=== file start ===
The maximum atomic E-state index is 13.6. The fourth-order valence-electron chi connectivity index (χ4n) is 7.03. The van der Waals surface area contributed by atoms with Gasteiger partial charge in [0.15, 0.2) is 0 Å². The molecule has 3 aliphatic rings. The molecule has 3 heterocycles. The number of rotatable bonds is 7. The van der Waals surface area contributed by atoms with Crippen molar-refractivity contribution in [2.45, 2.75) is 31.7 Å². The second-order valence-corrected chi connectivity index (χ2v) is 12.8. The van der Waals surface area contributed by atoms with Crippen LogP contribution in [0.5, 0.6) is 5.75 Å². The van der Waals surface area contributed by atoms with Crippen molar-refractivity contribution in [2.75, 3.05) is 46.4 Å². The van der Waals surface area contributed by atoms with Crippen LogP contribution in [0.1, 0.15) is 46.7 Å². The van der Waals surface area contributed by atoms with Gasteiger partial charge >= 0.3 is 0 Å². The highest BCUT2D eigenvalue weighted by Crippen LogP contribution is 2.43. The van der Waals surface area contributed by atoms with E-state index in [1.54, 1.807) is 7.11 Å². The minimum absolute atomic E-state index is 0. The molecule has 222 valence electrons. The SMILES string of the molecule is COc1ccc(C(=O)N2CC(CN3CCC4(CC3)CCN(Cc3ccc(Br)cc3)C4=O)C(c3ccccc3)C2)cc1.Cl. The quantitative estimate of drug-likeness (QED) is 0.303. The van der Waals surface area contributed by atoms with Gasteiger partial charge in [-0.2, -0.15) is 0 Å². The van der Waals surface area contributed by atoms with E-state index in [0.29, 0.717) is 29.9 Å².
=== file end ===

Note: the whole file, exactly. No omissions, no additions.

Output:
The maximum atomic E-state index is 13.6. The fourth-order valence-electron chi connectivity index (χ4n) is 7.03. The van der Waals surface area contributed by atoms with Gasteiger partial charge in [0.15, 0.2) is 0 Å². The molecule has 3 aliphatic rings. The molecule has 3 heterocycles. The number of rotatable bonds is 7. The van der Waals surface area contributed by atoms with Crippen molar-refractivity contribution in [2.45, 2.75) is 31.7 Å². The second-order valence-corrected chi connectivity index (χ2v) is 12.8. The van der Waals surface area contributed by atoms with Crippen LogP contribution in [0.5, 0.6) is 5.75 Å². The van der Waals surface area contributed by atoms with Crippen molar-refractivity contribution in [2.75, 3.05) is 46.4 Å². The van der Waals surface area contributed by atoms with Crippen LogP contribution in [0.1, 0.15) is 46.7 Å². The van der Waals surface area contributed by atoms with Gasteiger partial charge >= 0.3 is 0 Å². The highest BCUT2D eigenvalue weighted by Crippen LogP contribution is 2.43. The van der Waals surface area contributed by atoms with E-state index in [1.54, 1.807) is 7.11 Å². The minimum absolute atomic E-state index is 0. The molecule has 222 valence electrons. The SMILES string of the molecule is COc1ccc(C(=O)N2CC(CN3CCC4(CC3)CCN(Cc3ccc(Br)cc3)C4=O)C(c3ccccc3)C2)cc1.Cl. The quantitative estimate of drug-likeness (QED) is 0.303. The van der Waals surface area contributed by atoms with Gasteiger partial charge in [-0.2, -0.15) is 0 Å². The van der Waals surface area contributed by atoms with E-state index in [0.29, 0.717) is 29.9 Å².